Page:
A man walks towards the RBC media group office building in Moscow, Russia, April 15, 2016. REUTERS/Maxim Zmeyev/File Photo(reuters_tickers)
By Maria Tsvetkova and Andrew Osborn
MOSCOW (Reuters) - Three top editors from Russia's RBC media group, whose reports about Vladimir Putin have irked the Kremlin, left their jobs on Friday with one source saying they were worried their managers were bowing to Kremlin pressure over their reporting.
The exodus is a setback for what is widely regarded as one of the few independent media groups in Russia in a landscape otherwise dominated by state media outlets that closely toe the Kremlin's line.
An article the newspaper ran on Wednesday reporting that oyster farming was set to start near a palatial property in southern Russia dubbed "Putin's Palace" by the media was the last straw, the same RBC source told Reuters.
"It provoked the Kremlin's ire and they complained to the (group's) shareholder," said the source, speaking on condition of anonymity because of the subject's sensitivity. The Kremlin has repeatedly denied Putin has any connection to the property.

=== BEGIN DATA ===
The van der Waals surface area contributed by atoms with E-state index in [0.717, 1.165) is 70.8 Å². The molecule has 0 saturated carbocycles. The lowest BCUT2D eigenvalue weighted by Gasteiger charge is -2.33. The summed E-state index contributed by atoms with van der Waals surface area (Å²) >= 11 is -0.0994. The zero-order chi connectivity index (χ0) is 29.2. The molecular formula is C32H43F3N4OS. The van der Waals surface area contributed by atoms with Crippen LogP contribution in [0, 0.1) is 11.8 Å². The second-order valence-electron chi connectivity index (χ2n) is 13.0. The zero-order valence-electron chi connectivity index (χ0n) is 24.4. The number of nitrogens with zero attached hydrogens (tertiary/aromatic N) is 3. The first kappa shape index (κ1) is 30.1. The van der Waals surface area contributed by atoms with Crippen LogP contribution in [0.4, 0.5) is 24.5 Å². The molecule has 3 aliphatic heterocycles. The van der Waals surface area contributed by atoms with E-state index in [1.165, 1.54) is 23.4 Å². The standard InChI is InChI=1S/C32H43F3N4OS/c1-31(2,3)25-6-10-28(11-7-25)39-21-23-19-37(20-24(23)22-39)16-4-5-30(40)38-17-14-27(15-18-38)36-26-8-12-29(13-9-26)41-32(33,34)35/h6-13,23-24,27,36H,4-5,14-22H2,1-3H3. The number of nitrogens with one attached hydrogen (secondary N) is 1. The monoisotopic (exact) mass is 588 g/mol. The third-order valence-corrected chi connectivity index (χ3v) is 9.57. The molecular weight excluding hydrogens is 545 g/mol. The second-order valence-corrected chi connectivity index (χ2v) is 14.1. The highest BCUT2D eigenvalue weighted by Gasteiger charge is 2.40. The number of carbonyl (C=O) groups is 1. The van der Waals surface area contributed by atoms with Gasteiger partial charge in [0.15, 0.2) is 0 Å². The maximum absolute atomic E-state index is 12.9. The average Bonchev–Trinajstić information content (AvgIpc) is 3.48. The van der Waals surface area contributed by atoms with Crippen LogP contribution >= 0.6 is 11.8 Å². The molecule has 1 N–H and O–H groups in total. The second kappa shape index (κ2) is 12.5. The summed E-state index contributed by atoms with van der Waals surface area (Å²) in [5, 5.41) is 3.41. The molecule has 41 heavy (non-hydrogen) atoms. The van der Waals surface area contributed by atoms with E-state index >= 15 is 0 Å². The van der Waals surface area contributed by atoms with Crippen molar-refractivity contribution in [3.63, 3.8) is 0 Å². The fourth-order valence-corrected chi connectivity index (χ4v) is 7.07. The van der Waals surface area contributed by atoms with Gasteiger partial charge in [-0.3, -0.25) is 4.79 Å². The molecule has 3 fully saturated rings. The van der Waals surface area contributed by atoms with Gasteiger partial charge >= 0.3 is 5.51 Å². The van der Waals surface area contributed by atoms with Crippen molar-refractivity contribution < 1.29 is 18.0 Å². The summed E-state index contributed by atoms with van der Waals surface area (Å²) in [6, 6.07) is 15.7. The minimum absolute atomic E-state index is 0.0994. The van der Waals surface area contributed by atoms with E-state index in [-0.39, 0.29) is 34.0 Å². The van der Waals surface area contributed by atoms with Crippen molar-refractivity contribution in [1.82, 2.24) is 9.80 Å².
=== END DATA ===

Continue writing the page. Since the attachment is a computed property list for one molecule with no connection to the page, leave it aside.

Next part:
When asked, Dmitry Peskov, a spokesman for the Russian president, told the Interfax news agency on Friday the editors' departure was not linked to Kremlin pressure or politics.
The RBC newspaper had irritated the Kremlin in recent months by reporting on the business interests of Putin's son-in-law and with detailed dispatches about people in Putin's inner circle named in the leaked "Panama Papers" as having offshore firms.
A prominent pro-Kremlin commentator, Dmitry Kiselyov, even held up a copy of the newspaper on state TV to complain about what he said were American helpers who were prepared to link Putin to offshore companies "in whatever way they can."
Elizaveta Osetinskaya, the editor-in-chief of the overall media group, will leave, as will Maxim Solyus, the editor of the RBC newspaper, and Roman Badanin, the editor of the RBC news agency, the company said in a statement.
"In recent times we have talked a lot about how to further develop RBC and in these conversations we couldn't reach a consensus about some important questions so the decision was taken to part company," Nikolai Molibog, the company's general director, said.
The same source close to RBC said many of the group's journalists would follow suit in the next few weeks.
RBC is owned by Onexim, a group controlled by billionaire tycoon Mikhail Prokhorov. Onexim wanted to fire the editor of the RBC newspaper, the source said, but the other two editors said they would all leave together instead.
Onexim, whose offices were raided last month by law enforcement officers, declined to comment.
(Additional reporting by Lidia Kelly and Polina Devitt; Writing by Andrew Osborn; Editing by Richard Balmforth)